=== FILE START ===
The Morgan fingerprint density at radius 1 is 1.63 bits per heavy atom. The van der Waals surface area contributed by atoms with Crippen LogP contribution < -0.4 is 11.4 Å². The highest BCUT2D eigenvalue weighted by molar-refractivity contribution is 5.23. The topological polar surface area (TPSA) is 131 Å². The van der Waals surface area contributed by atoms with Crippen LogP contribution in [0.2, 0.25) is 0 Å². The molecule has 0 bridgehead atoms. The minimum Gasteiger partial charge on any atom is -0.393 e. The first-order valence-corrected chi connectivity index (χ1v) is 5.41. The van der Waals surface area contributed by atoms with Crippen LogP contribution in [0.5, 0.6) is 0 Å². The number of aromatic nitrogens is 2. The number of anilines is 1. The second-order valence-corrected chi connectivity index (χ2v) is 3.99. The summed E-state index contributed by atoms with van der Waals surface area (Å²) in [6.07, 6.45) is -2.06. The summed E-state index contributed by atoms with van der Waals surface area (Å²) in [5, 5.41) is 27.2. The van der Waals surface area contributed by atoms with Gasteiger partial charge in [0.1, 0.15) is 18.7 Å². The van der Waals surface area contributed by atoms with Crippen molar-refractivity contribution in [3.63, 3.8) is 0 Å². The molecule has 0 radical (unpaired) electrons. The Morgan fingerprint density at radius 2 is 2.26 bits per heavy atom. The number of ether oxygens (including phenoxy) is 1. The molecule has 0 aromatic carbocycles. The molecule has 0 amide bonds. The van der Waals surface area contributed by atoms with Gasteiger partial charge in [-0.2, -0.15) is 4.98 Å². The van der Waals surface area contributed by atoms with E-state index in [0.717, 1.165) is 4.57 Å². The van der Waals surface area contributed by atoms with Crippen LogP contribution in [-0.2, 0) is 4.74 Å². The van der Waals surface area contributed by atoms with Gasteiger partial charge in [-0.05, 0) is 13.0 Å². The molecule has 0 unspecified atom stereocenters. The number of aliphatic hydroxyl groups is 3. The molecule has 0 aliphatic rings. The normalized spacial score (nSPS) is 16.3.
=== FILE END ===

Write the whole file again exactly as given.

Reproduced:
The Morgan fingerprint density at radius 1 is 1.63 bits per heavy atom. The van der Waals surface area contributed by atoms with Crippen LogP contribution < -0.4 is 11.4 Å². The highest BCUT2D eigenvalue weighted by molar-refractivity contribution is 5.23. The topological polar surface area (TPSA) is 131 Å². The van der Waals surface area contributed by atoms with Crippen LogP contribution in [0.2, 0.25) is 0 Å². The molecule has 0 bridgehead atoms. The minimum Gasteiger partial charge on any atom is -0.393 e. The first-order valence-corrected chi connectivity index (χ1v) is 5.41. The van der Waals surface area contributed by atoms with Crippen LogP contribution in [0.5, 0.6) is 0 Å². The number of aromatic nitrogens is 2. The number of anilines is 1. The second-order valence-corrected chi connectivity index (χ2v) is 3.99. The summed E-state index contributed by atoms with van der Waals surface area (Å²) in [6.07, 6.45) is -2.06. The summed E-state index contributed by atoms with van der Waals surface area (Å²) in [5, 5.41) is 27.2. The van der Waals surface area contributed by atoms with Gasteiger partial charge in [0.1, 0.15) is 18.7 Å². The van der Waals surface area contributed by atoms with Crippen molar-refractivity contribution in [3.63, 3.8) is 0 Å². The molecule has 0 radical (unpaired) electrons. The Morgan fingerprint density at radius 2 is 2.26 bits per heavy atom. The number of ether oxygens (including phenoxy) is 1. The molecule has 0 aromatic carbocycles. The molecule has 0 amide bonds. The van der Waals surface area contributed by atoms with Gasteiger partial charge in [-0.2, -0.15) is 4.98 Å². The van der Waals surface area contributed by atoms with E-state index in [0.717, 1.165) is 4.57 Å². The van der Waals surface area contributed by atoms with Crippen LogP contribution in [-0.2, 0) is 4.74 Å². The van der Waals surface area contributed by atoms with Gasteiger partial charge in [-0.05, 0) is 13.0 Å². The molecule has 0 unspecified atom stereocenters. The number of aliphatic hydroxyl groups is 3. The molecule has 0 aliphatic rings. The normalized spacial score (nSPS) is 16.3.